Wednesday, October 22, 2014

A Little Night Music

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It's not so unusual to have a music performance outdoors at night. It is different to have one on a cool autumn evening, with most of the audience and all of the performers standing or walking around. This created a fluid auditory experience. What you heard depended on where you were, where you were going, the audience around you and the musicians' wanderings. Add shimmering colored panels and you have entered new territory.                  

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Tuesday, October 21, 2014

Alarm Will Sound Plays 10,000 Birds

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So after the symphony on Sunday afternoon we got a bite to eat in the Grand Centre district, then walked down to the new Public Media Commons. The contemporary music ensemble Alarm Will Sound gave a performance of John Luther Adams' new work 10,000 Birds. Adams was awarded the 2014 Pulitzer Prize for music.
The piece has been described as:

based on the songs of birds native to Missouri and the western limit of the eastern hardwood forest, [it] will fully embrace the orchestral range of colors in the instrumentation of Alarm Will Sound. . . Each page in the score will be its own self-contained world that occupies its own physical space and its own time. Each of these pages/places can be performed for an indefinite duration. They can be combined, simultaneously and sequentially, in varied ways.
It was ethereal. The performers carried small digital stopwatches and received cues on their iPhones as they wandered around the plaza. More to come.

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Monday, October 20, 2014

A Musical Offering

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It was a wonderful day for music in The Lou on Sunday. We attended a spectacular concert by the St. Louis Symphony, led by Conductor Laureate Leonard Slatkin. His reading of Berlioz's Symphony Fantastique was like none I have ever heard, played with exceptional clarity and nuance.

Then in the early evening there was another performance in the new Public Media Commons. It's late as I write this so just a teaser image. It wasn't what it looks like.                       

Sunday, October 19, 2014

Artica: A Game Of Croquet

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Everyone knows you don't play croquet using a flamingo for a mallet and a hedgehog for a ball, except Alice and the Queen of Hearts. There was only one fake flamingo hanging around the Artica site. Had there been more they would have been put to good use.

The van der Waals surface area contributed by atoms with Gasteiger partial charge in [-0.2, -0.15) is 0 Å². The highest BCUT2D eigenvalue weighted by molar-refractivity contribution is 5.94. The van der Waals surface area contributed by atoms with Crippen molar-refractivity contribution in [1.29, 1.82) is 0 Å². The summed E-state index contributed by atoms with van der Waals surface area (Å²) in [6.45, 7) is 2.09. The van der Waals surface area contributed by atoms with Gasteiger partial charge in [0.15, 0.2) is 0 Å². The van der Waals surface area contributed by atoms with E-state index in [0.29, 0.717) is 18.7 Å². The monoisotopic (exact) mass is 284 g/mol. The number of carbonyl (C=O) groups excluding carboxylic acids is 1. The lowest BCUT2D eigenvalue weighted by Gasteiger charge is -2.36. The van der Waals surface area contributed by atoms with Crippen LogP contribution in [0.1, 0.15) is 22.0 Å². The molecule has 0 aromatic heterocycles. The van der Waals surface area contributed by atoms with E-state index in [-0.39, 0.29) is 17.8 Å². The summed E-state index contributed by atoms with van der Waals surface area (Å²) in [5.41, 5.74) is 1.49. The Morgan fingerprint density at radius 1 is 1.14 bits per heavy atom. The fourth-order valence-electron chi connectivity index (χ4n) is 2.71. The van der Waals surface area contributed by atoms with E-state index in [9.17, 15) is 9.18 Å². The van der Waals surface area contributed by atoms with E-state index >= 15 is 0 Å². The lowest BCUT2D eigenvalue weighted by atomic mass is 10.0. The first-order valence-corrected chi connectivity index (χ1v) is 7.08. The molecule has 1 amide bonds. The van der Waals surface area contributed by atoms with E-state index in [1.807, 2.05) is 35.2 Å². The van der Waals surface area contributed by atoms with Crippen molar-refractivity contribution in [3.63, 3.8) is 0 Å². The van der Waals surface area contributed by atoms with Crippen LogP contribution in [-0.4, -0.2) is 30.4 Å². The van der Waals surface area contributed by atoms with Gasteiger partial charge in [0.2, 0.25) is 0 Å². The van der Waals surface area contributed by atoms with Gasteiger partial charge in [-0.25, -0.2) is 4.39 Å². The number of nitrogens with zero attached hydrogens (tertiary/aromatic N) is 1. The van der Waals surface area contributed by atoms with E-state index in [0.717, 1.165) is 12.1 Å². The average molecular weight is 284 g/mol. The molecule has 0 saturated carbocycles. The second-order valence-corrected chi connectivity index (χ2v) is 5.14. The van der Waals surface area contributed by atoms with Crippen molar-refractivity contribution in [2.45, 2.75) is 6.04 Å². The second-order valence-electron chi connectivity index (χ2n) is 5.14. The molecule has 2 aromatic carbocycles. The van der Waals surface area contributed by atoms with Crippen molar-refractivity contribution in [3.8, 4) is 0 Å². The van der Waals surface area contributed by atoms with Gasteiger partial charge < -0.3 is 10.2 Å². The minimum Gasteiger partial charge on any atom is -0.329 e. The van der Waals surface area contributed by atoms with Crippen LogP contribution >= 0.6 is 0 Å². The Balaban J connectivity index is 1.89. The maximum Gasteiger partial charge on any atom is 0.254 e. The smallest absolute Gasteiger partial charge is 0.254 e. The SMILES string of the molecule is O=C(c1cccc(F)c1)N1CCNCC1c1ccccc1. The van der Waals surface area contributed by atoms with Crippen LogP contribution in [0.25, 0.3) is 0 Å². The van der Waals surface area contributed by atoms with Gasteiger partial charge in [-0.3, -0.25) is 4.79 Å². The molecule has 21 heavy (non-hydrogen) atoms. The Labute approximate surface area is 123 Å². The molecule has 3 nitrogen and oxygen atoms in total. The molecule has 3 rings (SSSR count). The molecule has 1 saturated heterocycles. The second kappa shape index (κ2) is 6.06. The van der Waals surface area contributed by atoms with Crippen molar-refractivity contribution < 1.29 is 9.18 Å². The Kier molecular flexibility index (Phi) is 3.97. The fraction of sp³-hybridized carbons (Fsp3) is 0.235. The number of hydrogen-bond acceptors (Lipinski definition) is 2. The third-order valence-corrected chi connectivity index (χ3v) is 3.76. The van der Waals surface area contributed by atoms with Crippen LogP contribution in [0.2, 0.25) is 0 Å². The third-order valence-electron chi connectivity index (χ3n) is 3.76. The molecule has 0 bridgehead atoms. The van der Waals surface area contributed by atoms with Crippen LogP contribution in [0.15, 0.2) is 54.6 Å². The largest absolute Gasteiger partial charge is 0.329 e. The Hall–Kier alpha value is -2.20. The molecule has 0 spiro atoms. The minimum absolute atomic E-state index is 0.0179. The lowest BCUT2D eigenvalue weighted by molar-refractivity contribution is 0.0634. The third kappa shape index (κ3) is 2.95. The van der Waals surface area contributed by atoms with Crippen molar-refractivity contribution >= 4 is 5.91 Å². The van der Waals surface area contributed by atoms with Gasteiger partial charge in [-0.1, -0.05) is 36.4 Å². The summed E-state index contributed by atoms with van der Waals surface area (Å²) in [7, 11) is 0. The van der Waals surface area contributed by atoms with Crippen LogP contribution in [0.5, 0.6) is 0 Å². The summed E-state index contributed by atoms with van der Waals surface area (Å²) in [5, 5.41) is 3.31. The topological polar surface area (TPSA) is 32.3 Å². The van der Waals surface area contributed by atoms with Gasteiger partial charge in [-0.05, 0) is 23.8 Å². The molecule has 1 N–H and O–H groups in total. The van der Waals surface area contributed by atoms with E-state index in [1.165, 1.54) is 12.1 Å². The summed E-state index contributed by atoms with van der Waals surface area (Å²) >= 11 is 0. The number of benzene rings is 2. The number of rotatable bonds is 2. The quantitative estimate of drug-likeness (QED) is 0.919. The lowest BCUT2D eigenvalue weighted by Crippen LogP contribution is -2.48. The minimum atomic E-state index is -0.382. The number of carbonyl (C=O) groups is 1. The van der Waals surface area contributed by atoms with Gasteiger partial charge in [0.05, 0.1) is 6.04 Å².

There was a second day of activities planned for last Sunday but it was chilly and drizzly and not many people showed up. Those who attended contributed to a pot-luck brunch. I brought a case of White Castles, which was very well received. The afternoon's main activity was a bizarre game of croquet, played on several physical and probably metaphysical levels. There may have been a winner but it did not go down in the record book.

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Saturday, October 18, 2014

Remember Michael Brown

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I assume that everyone knows about Michael Brown, the young black man who was shot and killed by a policeman in the St. Louis suburb of Ferguson, Missouri. No need for further editorializing from me. The continuing passion was shown by banners inside the Cotton Belt Building last weekend.                            

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Friday, October 17, 2014

The Mural

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There is a project underway to turn the east face of the Cotton Belt Terminal Building into a gigantic mural, easily visible from the new I 70 bridge across the Mississippi. The web page for the project has a remarkable illustration of what it will look like when completed (click it to enlarge).

Design of the project is by Nita Turnage and Hap Phillips. It take a lot of paint to cover those walls. Locals, if you would like to contribute to the effort click here

The bottom picture shows part of the festival entrance gait. It literally has a crossbar with a counterweight to raise it. You could walk right around it but that would violate the spirit of the day.              

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Thursday, October 16, 2014

A Tour Of The Cotton Belt Building

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The Artica festivities were held in and around the abandoned Cotton Belt Railway freight terminal. As noted by Dave of Tamarindo Daily Photo, who lived in STL at one time, there was another Cotton Belt Building downtown that started as a hotel and became an office building. It was demolished two years after I started working downtown but I have no memory of it.

The freight terminal is a five story building that served a particular railroad. It is now owned by an acquaintance of mine who has great hopes of redevelopment but, as usual these days, cannot get funding. Tomorrow we will look at the great wall facing the Mississippi and what it may become.                          

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